Laura Siegel (left) with model
For Laura Siegel, design is a story about the unrestrained, rugged beauty of nature and the indigenous people who inspire and help mold her effortless collections. The 24-year-old designer has been labeled by Vogue Italia as "one of Vogue Talent's emerging designers," which comes as no surprise given the accolades Siegel has accumulated since attending Parsons School of Design in New York City.
As a recipient of the Chase Scholarship, the Gap Inc. Design Award and the Rising Star Award at Vancouver Fashion Week 2010, one would assume Siegel is on her way to launching massive clothing lines. But that is exactly what the designer does not want for her collections. An "inventive take on the traditional with an ethical consciousness" is the motto Siegel lived by while piecing the rich textures, elaborate design motifs, natural tie-dye techniques, and palette of contrasting shades of black, grays and deep purples together in her latest India-inspired "Dreams Resurrected" Fall/Winter collection.
Most designers will tell you that there must always be inspiration before a product can be created. Siegel found hers through the places and people she encountered on a yearlong journey around the world. It was through travel that the designer not only found her inspiration, but also met local artisans who would help her create some of the most beautiful, eco-chic pieces floating around the design world today.
While traveling in India, Siegel became fascinated with an embroidery technique used by the women of the nomadic Rebari tribe. Fifteen years ago, the technique, which had been used since the 13th century when the tribe first came to the Kutch region, was nearly banished from practice by tribe elders until the women found a loophole in the decree by simply adding an extra applique step to their embroidery method.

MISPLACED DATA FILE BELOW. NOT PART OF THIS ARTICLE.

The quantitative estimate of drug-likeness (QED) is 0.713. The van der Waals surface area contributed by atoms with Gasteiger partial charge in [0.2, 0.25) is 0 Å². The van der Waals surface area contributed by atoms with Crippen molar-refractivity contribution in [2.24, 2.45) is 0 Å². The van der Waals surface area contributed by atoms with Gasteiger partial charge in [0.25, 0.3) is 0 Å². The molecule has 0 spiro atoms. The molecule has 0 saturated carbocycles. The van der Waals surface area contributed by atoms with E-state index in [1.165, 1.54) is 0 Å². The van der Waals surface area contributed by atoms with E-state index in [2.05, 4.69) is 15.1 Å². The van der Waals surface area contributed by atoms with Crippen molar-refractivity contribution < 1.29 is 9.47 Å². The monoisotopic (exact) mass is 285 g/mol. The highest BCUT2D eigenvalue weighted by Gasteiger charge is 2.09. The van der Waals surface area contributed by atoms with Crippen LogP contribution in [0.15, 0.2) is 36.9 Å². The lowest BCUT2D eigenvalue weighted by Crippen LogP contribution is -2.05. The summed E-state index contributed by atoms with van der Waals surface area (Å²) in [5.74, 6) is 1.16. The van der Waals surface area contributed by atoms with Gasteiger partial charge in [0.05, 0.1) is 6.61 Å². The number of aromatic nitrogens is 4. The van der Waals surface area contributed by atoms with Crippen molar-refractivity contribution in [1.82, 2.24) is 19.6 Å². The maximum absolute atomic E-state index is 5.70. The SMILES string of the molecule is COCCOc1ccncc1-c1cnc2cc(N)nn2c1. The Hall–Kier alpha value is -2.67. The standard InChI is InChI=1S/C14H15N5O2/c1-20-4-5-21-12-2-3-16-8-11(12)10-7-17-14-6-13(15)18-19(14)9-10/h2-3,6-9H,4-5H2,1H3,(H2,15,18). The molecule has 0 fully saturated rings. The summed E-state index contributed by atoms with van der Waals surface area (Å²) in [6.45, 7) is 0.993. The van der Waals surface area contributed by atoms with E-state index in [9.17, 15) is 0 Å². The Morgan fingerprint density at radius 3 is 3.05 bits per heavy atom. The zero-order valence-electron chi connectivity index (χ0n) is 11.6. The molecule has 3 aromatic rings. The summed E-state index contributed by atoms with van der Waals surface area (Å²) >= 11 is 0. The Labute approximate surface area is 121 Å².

Siegel began working with the women of the Rebari tribe who now create many of the rich textured, elaborate motifs found in her collection. It is important to Siegel that this ancient craft stay alive for generations to come, so she travels frequently to meet with the women in their homes, communicating as best she can when no translators are available, to convey her visions for the collections and for the women themselves. She hopes that by employing members of the tribe, this rare technique will continue to thrive in an empowered community of women.
Another interesting aspect of Siegel's collection is the use of Ajrakh, a form of natural-dye block printing. The designer began working with Ismail Khatri, a local artisan living in the Kutch region of India, whose family has been using this 7,000-year-old craft for 10 generations. The community benefits tremendously from the cooperative, as they are still recuperating from a devastating earthquake that pummeled the region in 2001.
Many of the clothes in Siegel's "Dreams Resurrected" collection are adorned with understated prints mirroring that of tribal symbols, cowbells (a symbol of status) and rocks, soil, and caves from the region's natural landscapes. These patterns are brought to life through the dyers of Munnar, a city in the Indian region of Kerala. The laborious technique is done completely by hand using only natural dyes, which eliminates harsh chemicals from being released into the city's delicate water systems. The dyers also teach their trade to physically challenged young adults, which brings a deep sense of dignity to what they do while allowing them to proudly support their families.
Siegel's use of ancient craftsmanship in modern design is also apparent in her handcrafted Bolivian knits created with raw silks, bamboo and jersey by female artisans in Bolivia who are permitted to work from home, or in a safe workshop that allows them to bring their children each day. Siegel's commitment to giving back to the community is apparent in her mission to empower local artisans, not just by providing social and financial support, but by actively including them in the design process.
"The process of working with the artisans really shapes the collections," Siegel explains. "They created their own interpretation for this season's themes. The result is a collection of the past dreams, future dreams and cultural values of everyone who worked on it."
Photos by Caroline Harbat Baker